In oceanography, tidal resonance is a phenomenon perhaps best exemplified in the Bay of Fundy. The time it takes for a large wave to travel from the mouth of the bay to the opposite end, then reflect and travel back to the mouth of the bay, coincidentally matches the time from one high tide to the next. The result of this coincidence of timing is that that repeating wave is reinforced by the tidal rhythm, and consequently the world's highest tides are found in that bay.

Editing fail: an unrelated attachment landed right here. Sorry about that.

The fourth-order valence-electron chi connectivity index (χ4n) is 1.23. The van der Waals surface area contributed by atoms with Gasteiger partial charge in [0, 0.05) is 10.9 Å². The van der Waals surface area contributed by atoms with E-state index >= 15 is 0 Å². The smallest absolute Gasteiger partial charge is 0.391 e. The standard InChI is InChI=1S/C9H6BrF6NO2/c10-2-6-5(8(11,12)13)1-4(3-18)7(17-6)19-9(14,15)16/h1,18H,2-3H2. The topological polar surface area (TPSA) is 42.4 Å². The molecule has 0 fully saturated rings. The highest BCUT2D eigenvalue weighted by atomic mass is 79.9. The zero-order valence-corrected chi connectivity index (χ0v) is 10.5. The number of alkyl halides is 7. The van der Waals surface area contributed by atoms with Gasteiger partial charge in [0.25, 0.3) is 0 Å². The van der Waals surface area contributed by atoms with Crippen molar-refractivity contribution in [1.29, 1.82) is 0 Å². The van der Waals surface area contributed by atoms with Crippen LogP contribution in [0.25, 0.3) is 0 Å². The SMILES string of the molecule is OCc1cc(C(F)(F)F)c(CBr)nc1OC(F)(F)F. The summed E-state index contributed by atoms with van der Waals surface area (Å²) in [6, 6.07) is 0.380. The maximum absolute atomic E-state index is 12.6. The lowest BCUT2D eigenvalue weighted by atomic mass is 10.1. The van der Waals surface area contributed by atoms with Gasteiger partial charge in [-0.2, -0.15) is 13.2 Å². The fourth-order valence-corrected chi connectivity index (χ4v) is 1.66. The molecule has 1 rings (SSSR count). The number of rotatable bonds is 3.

This concept of tidal resonance differs from another sort of resonance resulting from tides, called tidal locking, which causes the moon's rotational period to coincide with the period of its revolution around the earth, so that one side of the moon always faces toward us.